Sunday September 15, 2019
Home Environment Uttar Pradesh...

Uttar Pradesh Government to Conserve Trees that Are More than 100 Years Old

After their identification, a display board will be put up near each tree giving details about its age, species and how it is beneficial

0
//
Uttar Pradesh, Conserve, Trees
The Principal Chief Conservator of forests (PCCF) Pawan Kumar recently directed the state's Forest Department to collaborate with gram sabhas to identify such trees in their respective village areas and ensure their conservation. Pixabay

The Uttar Pradesh government has decided to conserve trees that are more than 100 years old and give them the status of ‘heritage’.

The Principal Chief Conservator of forests (PCCF) Pawan Kumar recently directed the state’s Forest Department to collaborate with gram sabhas to identify such trees in their respective village areas and ensure their conservation.

After their identification, a display board will be put up near each tree giving details about its age, species and how it is beneficial to both man and animal.

The PCCF said: “I have submitted guidelines on this project to the government and the approval will come in a week’s time. Thereafter, all the DFO’s will be officially informed to start working on this project.

Uttar Pradesh, Conserve, Trees
The Uttar Pradesh government has decided to conserve trees that are more than 100 years old and give them the status of ‘heritage’. Pixabay

“Approximately 60,000 trees will be identified in phase one of this project, which will be led by the a biodiversity management committee. Directions will be sent to railways, cantonment boards and government residential colonies to share information about heritage trees in the area under their jurisdiction and allow the committee to start efforts for their conservation.”

Ramesh Pandey, Chief Conservator of Forest and Secretary, Uttar Pradesh Biodiversity Board, said: “The government’s move to identify and protect old trees is deep-rooted in our tradition of worshipping certain trees and groves.”

He said that the common trees which are older than 100 years old are mostly from the Ficus family such as banyan and peepal and are also called sacred fig.

Also Read- Rajasthan’s CM Enjoys Drive on Virtual Track at Digital Museum

“They are deciduous evergreens and many have aerial roots. Also the jamun, tamarind and sal trees are among the oldest trees in this region. We have identified a few century-old trees in the city area and the staff has been directed to speak with the gram pradhan concerned to send a photograph of such old trees to us,” Pandey added. (IANS)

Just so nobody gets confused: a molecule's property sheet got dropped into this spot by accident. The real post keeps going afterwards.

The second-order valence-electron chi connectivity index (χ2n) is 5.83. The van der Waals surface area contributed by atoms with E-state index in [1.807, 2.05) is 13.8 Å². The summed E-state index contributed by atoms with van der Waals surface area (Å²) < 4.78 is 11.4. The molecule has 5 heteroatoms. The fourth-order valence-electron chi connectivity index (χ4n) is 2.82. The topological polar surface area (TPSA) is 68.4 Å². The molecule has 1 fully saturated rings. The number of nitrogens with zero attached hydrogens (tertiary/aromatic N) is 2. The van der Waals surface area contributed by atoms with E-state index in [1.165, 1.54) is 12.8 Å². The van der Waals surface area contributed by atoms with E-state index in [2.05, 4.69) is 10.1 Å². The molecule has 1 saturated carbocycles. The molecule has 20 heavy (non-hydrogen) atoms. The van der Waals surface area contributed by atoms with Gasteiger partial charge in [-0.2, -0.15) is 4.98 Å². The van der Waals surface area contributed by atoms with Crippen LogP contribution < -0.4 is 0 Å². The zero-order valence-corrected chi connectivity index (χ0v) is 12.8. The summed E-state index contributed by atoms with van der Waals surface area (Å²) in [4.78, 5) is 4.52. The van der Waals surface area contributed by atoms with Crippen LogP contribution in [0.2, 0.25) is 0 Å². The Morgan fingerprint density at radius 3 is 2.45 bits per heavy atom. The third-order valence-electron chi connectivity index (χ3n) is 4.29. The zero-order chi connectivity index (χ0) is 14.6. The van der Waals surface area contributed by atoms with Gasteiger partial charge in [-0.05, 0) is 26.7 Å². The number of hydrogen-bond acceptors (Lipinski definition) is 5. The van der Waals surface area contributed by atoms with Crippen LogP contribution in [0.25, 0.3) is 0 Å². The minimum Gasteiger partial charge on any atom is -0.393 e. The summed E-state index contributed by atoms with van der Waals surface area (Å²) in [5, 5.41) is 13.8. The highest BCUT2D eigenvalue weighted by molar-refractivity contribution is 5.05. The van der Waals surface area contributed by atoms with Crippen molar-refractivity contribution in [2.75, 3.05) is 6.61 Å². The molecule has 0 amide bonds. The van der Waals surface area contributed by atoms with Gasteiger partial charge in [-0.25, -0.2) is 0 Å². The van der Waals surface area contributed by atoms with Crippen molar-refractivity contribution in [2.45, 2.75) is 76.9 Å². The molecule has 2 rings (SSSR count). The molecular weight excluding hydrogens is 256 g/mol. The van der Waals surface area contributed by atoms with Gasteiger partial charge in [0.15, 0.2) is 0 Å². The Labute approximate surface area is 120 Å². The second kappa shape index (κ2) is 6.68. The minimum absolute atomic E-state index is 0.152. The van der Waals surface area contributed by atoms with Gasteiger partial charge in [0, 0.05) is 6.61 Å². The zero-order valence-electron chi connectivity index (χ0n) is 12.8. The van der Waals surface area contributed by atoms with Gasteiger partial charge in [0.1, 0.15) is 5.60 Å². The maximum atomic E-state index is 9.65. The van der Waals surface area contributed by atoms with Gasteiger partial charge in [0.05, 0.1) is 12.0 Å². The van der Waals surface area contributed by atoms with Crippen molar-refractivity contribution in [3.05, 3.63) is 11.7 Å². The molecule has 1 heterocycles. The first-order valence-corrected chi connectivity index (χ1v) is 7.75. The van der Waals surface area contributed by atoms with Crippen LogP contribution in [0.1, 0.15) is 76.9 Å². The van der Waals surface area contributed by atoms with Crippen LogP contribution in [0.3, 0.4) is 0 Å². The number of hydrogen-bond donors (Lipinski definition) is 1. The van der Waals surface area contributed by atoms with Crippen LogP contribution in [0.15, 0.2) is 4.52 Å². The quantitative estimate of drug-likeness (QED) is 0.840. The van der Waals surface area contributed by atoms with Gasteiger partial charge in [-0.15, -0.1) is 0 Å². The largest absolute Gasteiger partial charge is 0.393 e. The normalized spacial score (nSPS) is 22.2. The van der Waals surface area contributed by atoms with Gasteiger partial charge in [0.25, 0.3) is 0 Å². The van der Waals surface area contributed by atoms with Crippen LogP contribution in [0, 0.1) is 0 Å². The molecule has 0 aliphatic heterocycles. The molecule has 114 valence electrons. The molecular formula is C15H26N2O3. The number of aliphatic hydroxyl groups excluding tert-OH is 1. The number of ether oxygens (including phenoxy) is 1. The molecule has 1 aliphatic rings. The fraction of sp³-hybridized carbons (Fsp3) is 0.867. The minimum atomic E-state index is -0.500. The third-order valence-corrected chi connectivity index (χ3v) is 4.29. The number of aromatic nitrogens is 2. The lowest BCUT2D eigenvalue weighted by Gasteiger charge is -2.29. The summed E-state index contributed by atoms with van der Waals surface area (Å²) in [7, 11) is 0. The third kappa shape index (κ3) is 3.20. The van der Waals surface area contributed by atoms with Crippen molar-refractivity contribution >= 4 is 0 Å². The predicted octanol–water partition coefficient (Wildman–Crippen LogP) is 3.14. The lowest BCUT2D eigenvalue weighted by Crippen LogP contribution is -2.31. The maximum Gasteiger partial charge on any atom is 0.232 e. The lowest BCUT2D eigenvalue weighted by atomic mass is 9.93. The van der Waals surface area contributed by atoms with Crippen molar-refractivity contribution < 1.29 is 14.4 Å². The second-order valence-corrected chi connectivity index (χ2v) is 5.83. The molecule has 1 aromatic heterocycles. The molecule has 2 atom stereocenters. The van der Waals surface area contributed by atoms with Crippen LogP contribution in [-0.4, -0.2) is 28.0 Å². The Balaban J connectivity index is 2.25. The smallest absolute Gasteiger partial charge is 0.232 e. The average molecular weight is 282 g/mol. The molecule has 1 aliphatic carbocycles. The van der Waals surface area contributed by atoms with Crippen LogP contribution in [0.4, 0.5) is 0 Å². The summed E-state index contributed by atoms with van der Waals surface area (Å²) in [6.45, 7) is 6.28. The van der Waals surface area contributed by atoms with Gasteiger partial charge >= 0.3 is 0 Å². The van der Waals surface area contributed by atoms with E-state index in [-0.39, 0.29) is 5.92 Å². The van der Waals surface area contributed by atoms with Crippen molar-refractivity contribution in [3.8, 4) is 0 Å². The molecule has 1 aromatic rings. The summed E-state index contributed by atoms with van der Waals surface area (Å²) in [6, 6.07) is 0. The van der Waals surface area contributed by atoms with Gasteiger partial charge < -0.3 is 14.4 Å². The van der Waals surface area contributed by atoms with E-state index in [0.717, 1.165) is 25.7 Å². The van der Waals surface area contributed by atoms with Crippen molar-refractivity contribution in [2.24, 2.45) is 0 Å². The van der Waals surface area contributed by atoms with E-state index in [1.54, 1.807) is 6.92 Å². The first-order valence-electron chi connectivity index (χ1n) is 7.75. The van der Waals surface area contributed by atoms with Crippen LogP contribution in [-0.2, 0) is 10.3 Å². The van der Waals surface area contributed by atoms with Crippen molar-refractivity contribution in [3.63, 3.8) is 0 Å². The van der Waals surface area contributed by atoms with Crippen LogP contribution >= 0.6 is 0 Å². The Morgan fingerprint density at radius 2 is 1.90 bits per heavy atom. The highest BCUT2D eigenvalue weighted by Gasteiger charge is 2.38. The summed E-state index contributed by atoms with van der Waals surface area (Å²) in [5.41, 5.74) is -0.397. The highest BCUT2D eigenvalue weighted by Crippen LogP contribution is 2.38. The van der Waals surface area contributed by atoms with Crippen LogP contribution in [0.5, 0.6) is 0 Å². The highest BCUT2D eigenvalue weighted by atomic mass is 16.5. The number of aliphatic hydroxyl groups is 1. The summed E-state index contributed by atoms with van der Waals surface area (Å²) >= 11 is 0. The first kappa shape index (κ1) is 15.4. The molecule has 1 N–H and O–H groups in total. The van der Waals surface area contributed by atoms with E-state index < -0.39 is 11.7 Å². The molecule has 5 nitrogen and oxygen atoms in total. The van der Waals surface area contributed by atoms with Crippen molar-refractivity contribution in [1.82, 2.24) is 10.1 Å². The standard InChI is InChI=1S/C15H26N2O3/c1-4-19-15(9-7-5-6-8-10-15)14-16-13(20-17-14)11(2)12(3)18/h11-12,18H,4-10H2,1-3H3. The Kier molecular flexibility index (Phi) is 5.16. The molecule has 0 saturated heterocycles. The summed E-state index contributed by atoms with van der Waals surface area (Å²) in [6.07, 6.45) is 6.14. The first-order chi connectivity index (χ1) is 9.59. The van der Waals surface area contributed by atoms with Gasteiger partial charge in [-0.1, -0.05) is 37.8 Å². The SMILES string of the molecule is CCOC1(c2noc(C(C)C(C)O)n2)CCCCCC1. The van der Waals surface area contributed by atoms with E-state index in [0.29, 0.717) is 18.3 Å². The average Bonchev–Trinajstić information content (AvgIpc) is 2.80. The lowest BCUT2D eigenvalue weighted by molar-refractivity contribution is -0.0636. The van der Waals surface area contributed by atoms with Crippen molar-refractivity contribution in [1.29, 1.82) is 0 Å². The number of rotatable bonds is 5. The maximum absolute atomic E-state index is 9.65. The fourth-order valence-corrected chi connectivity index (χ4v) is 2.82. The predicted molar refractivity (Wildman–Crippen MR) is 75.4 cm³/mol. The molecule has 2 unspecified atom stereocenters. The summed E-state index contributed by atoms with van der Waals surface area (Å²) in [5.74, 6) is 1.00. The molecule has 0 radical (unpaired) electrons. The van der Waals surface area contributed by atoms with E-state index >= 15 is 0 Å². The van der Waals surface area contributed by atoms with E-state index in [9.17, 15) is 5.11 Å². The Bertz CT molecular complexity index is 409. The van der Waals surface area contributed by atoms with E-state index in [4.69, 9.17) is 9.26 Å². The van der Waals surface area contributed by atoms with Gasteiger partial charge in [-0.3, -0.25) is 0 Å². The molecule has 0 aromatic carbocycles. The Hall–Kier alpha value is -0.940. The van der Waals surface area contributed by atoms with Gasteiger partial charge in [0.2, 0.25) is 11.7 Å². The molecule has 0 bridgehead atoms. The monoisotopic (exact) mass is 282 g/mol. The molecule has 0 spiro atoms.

Next Story

Yogi Adityanath Government in Uttar Pradesh Offering Cows for Adoption

The state government will pay a sum of Rs 30 per day to the person who adopts a cow for maintenance

0
Yogi Adityanath, Government, Uttar Pradesh
This is being done to check the growing problem of stray cows. Pixabay

The Yogi Adityanath government in Uttar Pradesh is now offering cows for adoption. This is being done to check the growing problem of stray cows.

The state government will pay a sum of Rs 30 per day to the person who adopts a cow for maintenance. People living in semi-urban and rural areas can adopt up to four stray cows, bulls and calves.

The scheme called the ‘Nirashrit/Besahara Govansh Sahbhagita Yojana’ was introduced on August 8 for management of stray cattle, but the execution order was issued on September 9.

The response has been overwhelming with the Lucknow administration having received 1,500 applications by Wednesday evening.

Yogi Adityanath, Government, Uttar Pradesh
The Yogi Adityanath government in Uttar Pradesh is now offering cows for adoption. Pixabay

Chief veterinary officer Tej Singh Yadav said, “We have received 1,500 adoption applications, mostly from farmers and landless daily wage earners. The scheme will add to their income and will help control stray cattle, responsible for damaging crops in villages and causing accidents in city.”

Of the 24,940 animals caught so far in Lucknow district, 9,079 have been ear-tagged and are available for adoption.

Over 4,400 are available with Lucknow Municipal Corporation (LMC), followed by 895 in Mohanlalganj, 833 in Maal and 789 in Malihabad blocks in the state.

According to LMC director (animal welfare) Arvind Rao, “The process of verification is underway and we will hand over the animals to deserving applicants in 15 days.”

Also Read- As Apple Bumps Up its Plans to Open More Stores, India Appears on Its Global Map

The state veterinary department will also conduct regular inspection of foster homes. “If an animal is sick, the owner will have to inform the department, which will arrange for free treatment. However, in case of death, a postmortem will be done to ascertain the cause and action will be taken if there is a foul play,” he explained.

Officials denied that Rs 30 per day was insufficient to feed a cow and said that non-crop fields on the outskirts of the city would allow foster homes to easily feed the adopted animal. The money can be saved. It will be an additional source of income for the poor families, they said.

The animals are being ear-tagged for easy identification if abandoned after adoption. “(IANS)